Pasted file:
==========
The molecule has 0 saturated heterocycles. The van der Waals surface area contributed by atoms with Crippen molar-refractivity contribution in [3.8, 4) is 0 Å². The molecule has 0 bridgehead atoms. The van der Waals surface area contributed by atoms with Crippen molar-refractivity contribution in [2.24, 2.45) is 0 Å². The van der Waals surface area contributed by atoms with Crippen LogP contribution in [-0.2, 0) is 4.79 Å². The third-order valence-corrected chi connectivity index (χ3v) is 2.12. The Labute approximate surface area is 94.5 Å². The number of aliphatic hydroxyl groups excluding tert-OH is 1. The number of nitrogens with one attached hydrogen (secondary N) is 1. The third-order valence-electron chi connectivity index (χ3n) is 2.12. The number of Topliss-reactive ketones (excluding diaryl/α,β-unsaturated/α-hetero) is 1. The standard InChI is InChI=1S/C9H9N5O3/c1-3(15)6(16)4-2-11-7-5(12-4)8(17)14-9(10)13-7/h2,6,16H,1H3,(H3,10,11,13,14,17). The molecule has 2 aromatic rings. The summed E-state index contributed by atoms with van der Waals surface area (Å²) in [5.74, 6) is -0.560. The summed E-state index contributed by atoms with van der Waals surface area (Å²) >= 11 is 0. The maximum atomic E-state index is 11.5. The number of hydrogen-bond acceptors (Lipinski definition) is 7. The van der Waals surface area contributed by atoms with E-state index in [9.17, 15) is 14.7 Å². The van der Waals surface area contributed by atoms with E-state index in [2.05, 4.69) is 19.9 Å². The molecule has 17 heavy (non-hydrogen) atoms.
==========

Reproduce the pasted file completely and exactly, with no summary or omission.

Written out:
The molecule has 0 saturated heterocycles. The van der Waals surface area contributed by atoms with Crippen molar-refractivity contribution in [3.8, 4) is 0 Å². The molecule has 0 bridgehead atoms. The van der Waals surface area contributed by atoms with Crippen molar-refractivity contribution in [2.24, 2.45) is 0 Å². The van der Waals surface area contributed by atoms with Crippen LogP contribution in [-0.2, 0) is 4.79 Å². The third-order valence-corrected chi connectivity index (χ3v) is 2.12. The Labute approximate surface area is 94.5 Å². The number of aliphatic hydroxyl groups excluding tert-OH is 1. The number of nitrogens with one attached hydrogen (secondary N) is 1. The third-order valence-electron chi connectivity index (χ3n) is 2.12. The number of Topliss-reactive ketones (excluding diaryl/α,β-unsaturated/α-hetero) is 1. The standard InChI is InChI=1S/C9H9N5O3/c1-3(15)6(16)4-2-11-7-5(12-4)8(17)14-9(10)13-7/h2,6,16H,1H3,(H3,10,11,13,14,17). The molecule has 2 aromatic rings. The summed E-state index contributed by atoms with van der Waals surface area (Å²) in [5.74, 6) is -0.560. The summed E-state index contributed by atoms with van der Waals surface area (Å²) >= 11 is 0. The maximum atomic E-state index is 11.5. The number of hydrogen-bond acceptors (Lipinski definition) is 7. The van der Waals surface area contributed by atoms with E-state index in [9.17, 15) is 14.7 Å². The van der Waals surface area contributed by atoms with E-state index in [2.05, 4.69) is 19.9 Å². The molecule has 17 heavy (non-hydrogen) atoms.